According to the World Health Organization, secondary infertility occurs in women who have ever given birth or have been pregnant but are then unable to give birth due to their inability to conceive or the inability to become pregnant.
1. What is second-born infertility?
There are two types of infertility that are primitive and second-noted. Original infertility is described as a woman who cannot become pregnant, usually after 1 year of trying to conceive or 6 months if the woman is 35 years of age or older. People with second-born infertility have difficulty conceiving after a successful pregnancy at least once before.
Just like the original infertility, second-born infertility can occur due to a problem at any given time during natural reproduction. Fertility can vary even after childbirth. The woman's husband or partner may also change over time. One or more problems can occur during spawning as follows:
- Ovulation (eggs are released)
- Fertilization between eggs and sperm
- Fertilized eggs move to the uterus
- Eggs have been successfully fertilized and nested in the uterus
Both women and men can contribute to infertility.
2. What causes second-born infertility?
Primitive and second-born infertility often shares the same cause. Some of the most common causes, often associated with second-party infertility include:
- Ovulation disorders
Most infertile women are caused by ovulation disorders. In clinical practice, 40% of women suffer from continuous non-ovulation infertility, and problems with ovulation can be caused by a number of conditions such as:
- Polycystic Ovary Syndrome (PCOS)
- Ovarian Ins failure (POI)
- Decrease in the number of eggs associated with aging
- Thyroid pathology or other end hormone disorders that affect hormone production
- Lifestyle factors, such as weight, nutrition and alcohol or drug abuse
One of the most common causes of female infertility is polycystic ovary syndrome. This pathology causes the ovaries or ammonia glands to produce too many hormones that inhibit the ovaries from releasing eggs. In addition, this pathology can also cause cysts to develop in the ovaries that also interfere with the ovulation process. Currently, doctors have effective treatments for polycystic ovary syndrome so it is possible to increase the likelihood of successful pregnancy by up to 70%.
- Problems with the uterus or ovulation ducts
Structural problems can affect a woman's ability to become pregnant. For example, if there is a blockage in the ovary, sperm and eggs can not meet. The uterus may also have structural or tissue defects that prevent fertilized eggs from nesting.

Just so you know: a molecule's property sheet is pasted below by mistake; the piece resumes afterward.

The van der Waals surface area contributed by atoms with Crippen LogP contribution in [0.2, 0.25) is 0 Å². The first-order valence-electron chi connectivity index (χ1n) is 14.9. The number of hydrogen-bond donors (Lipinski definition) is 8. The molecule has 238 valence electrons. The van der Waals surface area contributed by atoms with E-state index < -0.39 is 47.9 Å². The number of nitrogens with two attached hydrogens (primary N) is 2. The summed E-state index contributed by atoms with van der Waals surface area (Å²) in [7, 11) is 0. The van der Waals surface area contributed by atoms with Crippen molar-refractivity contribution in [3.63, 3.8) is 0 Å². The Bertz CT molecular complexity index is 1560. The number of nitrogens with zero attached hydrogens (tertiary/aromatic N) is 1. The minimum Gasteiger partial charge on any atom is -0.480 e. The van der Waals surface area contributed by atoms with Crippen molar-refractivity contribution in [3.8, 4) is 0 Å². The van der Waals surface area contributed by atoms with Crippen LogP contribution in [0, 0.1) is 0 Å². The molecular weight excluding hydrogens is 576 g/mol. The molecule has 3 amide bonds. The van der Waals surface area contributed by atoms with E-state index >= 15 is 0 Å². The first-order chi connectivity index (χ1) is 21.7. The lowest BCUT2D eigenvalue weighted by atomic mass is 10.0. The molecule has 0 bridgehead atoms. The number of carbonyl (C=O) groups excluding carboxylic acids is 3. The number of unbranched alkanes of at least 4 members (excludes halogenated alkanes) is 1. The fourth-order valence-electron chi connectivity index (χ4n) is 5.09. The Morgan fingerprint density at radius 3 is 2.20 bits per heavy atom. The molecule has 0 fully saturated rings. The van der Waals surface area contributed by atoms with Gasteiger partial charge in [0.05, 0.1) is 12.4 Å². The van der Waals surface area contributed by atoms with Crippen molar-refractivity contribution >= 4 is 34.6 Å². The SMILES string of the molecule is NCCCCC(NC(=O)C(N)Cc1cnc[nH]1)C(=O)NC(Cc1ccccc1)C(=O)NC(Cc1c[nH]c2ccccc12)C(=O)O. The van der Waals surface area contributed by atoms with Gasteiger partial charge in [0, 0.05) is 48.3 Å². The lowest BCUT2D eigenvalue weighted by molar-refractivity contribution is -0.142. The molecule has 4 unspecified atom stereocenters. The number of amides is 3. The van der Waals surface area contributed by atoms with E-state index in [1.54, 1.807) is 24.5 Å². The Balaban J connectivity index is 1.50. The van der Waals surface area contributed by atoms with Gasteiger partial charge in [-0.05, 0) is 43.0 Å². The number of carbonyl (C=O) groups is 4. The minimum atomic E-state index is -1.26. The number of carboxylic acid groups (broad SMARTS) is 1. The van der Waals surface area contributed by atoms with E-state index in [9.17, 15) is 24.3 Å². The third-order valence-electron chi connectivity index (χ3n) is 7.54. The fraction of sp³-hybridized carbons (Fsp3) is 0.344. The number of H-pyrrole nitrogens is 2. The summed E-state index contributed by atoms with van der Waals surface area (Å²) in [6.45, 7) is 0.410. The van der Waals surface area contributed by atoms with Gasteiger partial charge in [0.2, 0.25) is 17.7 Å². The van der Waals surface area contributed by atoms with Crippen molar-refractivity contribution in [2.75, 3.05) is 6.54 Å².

Here are some specific diseases that affect the ducts of the ovaries or uterus, including:
- Uterine fibroids or polyps
- Scarring of the uterus
- Abnormalities in the shape of the uterus, such as the one-horned uterus (unicornuate uterus)
In particular, endometriosis accounts for up to 10% of women with secondary infertility. Second-born infertility caused by endometriosis can occur after cesarean section or intometrial surgery, when the uterus cells may be mis-located.
- Scars caused by cesarean section
Cesarean section can leave scars in the uterus and cause the scarring of the old cesarean section, which is called a hernia of the waist of the uterus (isthmocele). Hernia of the waist of the uterus can lead to inflammation in the uterus and affect the nesting process.
- be infected
Infection, including sexually transmitted infections can cause pelvic inflammatory disease. Infection can lead to scarring and obstruction of the ovary ducts. Human papillomavirus (HPV) infection can also affect cervical mucus and reduce fertility.
- Auto-immune disorders
The relationship between auto-immune disorders and infertility has not been fully explored. In general, auto-immune disorders cause the body to attack healthy tissues, including spawning tissues.
Auto-immune disorders such as Hashimoto's disease, lupus and rheumatoid arthritis can affect fertility by causing inflammation in the uterus and placenta. In addition, medications used to treat these disorders can also contribute to infertility.
Scientists claim that age plays a role in fertility. Biologically, the highest fertility in women is in their 20s, which begins to decrease at the age of 30 and decreases significantly at the age of 40. This does not mean that successful pregnancy does not occur in mothers of a younger age, it can only take longer or more difficulty.
- Unsym causeless second-born infertility
This is the answer that any woman does not want to hear, but sometimes doctors do not find a specific reason for a diagnosis for secondary infertility.
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Source: mayoclinic.org, healthline.com
- Diagnosis and treatment of ovarian adhesion
- Capacitors of old birth incisions can lead to second-hand infertility
- Endoscopy of the uterus separation chamber